Temporomandibular disorders (TMDs) (previously temporomandibular joint syndrome) are a group of disorders associated with pain in the mouth and face that can progress to chronic pain.
TMDs typically present with four characteristic features: temporomandibular joint pain, noise in the joint, masticatory muscle tenderness, and limited mandibular movement.
TMDs can be self-limiting and can considerably affect quality of life.
Diagnostic Criteria for TMD, which comprises the Axis I (physical assessment) and Axis II (psychosocial assessment) domains, provides a standard criteria for the diagnosis of TMDs.
TMDs can primarily be treated by resting the affected joint.
Nonsteroidal anti-inflammatory drugs applied topically may help people with internal derangement (disk displacement) or osteoarthritis subtypes.
TMDs comprise several painful disorders involving the mandibular joint and muscles of mastication. The characteristic features of TMDs include temporomandibular joint pain, noise in the joint, masticatory muscle tenderness, and limited mandibular movement. The presenting symptoms include one or all of the following: temporomandibular joint pain or pain in the muscles of mastication; temporomandibular joint clicking, popping, or crepitus with/without locking; headache in the temporal region; and otalgia and/or tinnitus without a significant ear disorder. The US prospective OPPERA multicenter study, which included patients with TMDs, defined TMD as "a complex condition with a biopsychosocial model of illness" and stated that it is no longer appropriate to regard TMDs as a localized jaw/dental condition. Disorders related to pain (myalgia, headache related to TMD, and arthralgia) and those associated with the temporomandibular joint (disk replacements, degenerative diseases) are the most common types of TMDs. TMDs can have an impact on an individual’s quality of life.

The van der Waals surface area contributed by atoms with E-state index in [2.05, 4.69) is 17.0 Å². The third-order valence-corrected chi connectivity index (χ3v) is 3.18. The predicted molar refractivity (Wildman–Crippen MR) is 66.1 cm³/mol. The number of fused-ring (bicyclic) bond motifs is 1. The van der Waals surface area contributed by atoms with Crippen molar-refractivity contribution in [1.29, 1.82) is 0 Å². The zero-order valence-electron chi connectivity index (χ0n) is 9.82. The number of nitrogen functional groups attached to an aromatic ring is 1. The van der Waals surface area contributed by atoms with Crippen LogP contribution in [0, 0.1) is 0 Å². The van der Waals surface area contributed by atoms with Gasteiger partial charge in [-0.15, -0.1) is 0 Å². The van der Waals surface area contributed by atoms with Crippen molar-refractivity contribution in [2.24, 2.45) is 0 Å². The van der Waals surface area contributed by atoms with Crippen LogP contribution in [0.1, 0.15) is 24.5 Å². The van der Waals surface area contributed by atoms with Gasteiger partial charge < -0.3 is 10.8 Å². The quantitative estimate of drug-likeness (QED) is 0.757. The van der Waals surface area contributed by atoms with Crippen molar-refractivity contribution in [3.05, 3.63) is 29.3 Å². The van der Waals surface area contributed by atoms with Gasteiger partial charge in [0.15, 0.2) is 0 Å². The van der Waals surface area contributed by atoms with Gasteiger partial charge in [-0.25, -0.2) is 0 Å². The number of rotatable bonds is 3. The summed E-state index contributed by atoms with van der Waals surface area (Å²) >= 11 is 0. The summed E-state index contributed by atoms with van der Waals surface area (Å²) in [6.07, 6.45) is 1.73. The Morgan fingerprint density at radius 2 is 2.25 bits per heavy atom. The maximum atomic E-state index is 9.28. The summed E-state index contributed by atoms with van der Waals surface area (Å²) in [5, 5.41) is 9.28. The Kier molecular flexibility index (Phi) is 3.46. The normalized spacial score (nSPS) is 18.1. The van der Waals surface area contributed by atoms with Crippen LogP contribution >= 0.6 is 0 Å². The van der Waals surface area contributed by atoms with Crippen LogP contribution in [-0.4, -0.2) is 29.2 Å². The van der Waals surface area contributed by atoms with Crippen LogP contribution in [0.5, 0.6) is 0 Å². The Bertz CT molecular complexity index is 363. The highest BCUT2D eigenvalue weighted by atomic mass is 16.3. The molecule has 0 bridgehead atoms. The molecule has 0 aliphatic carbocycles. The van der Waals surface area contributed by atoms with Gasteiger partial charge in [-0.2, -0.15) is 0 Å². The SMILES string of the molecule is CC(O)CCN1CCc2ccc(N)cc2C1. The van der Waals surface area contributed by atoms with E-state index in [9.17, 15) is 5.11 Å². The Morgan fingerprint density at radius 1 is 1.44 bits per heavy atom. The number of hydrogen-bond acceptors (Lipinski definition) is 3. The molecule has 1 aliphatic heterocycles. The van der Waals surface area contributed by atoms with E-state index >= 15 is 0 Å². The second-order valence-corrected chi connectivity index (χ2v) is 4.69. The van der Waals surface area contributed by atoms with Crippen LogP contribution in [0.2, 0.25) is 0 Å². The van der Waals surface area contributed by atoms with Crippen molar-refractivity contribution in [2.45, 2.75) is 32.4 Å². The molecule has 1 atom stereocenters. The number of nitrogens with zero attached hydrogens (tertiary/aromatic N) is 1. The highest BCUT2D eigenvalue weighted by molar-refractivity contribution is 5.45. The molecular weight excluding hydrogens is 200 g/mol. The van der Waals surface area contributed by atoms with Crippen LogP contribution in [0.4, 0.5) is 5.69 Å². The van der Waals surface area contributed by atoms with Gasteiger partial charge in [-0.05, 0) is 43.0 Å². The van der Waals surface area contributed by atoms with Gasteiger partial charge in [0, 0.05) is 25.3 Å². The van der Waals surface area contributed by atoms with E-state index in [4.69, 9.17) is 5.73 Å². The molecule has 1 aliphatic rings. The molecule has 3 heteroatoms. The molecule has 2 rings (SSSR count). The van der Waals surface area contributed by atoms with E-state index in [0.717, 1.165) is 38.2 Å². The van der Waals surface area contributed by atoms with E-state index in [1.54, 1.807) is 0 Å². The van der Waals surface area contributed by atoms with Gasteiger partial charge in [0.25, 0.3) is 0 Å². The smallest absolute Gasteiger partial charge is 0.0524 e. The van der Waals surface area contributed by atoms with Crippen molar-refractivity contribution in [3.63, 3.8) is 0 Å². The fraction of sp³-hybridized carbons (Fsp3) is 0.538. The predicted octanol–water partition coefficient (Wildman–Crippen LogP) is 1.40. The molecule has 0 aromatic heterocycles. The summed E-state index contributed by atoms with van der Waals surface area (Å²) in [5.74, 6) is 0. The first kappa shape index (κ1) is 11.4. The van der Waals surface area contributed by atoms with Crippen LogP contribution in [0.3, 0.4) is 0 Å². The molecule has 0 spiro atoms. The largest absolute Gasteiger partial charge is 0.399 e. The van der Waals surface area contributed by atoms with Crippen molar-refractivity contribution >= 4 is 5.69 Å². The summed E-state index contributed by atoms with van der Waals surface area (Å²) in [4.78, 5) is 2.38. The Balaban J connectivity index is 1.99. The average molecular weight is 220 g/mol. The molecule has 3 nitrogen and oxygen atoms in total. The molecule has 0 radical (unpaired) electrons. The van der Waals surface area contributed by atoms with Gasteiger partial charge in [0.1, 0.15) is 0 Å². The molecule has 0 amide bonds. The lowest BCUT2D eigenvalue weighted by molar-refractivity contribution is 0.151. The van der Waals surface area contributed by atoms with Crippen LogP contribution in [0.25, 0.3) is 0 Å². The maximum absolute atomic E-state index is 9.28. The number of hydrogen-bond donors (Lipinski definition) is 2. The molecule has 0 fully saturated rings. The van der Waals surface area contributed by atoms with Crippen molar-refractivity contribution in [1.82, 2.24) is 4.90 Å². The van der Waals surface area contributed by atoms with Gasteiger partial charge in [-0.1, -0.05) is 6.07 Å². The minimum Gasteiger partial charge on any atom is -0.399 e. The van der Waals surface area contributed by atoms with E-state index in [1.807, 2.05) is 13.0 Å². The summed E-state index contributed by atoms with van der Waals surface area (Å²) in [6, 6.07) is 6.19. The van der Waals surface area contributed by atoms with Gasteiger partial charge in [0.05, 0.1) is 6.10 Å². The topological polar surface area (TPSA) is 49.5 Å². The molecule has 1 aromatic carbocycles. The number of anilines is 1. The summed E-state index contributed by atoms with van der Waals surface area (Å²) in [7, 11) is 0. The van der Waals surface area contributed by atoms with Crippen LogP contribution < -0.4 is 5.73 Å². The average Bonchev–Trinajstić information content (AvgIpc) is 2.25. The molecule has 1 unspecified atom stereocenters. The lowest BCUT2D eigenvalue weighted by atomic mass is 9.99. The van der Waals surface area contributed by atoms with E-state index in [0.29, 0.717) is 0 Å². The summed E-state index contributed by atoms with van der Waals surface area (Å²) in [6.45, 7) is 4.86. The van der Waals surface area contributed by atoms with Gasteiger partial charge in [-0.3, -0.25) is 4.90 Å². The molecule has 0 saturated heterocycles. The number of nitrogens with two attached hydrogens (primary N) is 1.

History and exam
Key diagnostic factors
- cyclic pain
- continuous pain
- joint noise
- abnormal mandibular movement
- masticatory muscle tenderness
Other diagnostic factors
- depression or anxiety
- headache, backache, earache, or neck pain
- female sex
- pain comorbidities
- age 20-40 years
- depression, anxiety, or stress
1st investigations to order
- clinical diagnosis
Investigations to consider
- CT or cone-beam CT
temporomandibular joint pain: at initial presentation
persistent pain after 2 weeks of joint rest
refractory pain or disability: osteoarthritis or internal derangement subtype
- Chronic headache
- Acquired temporomandibular disorders in infants, children, and adolescents
Temporomandibular joint syndrome (clicking jaw)More Patient leaflets
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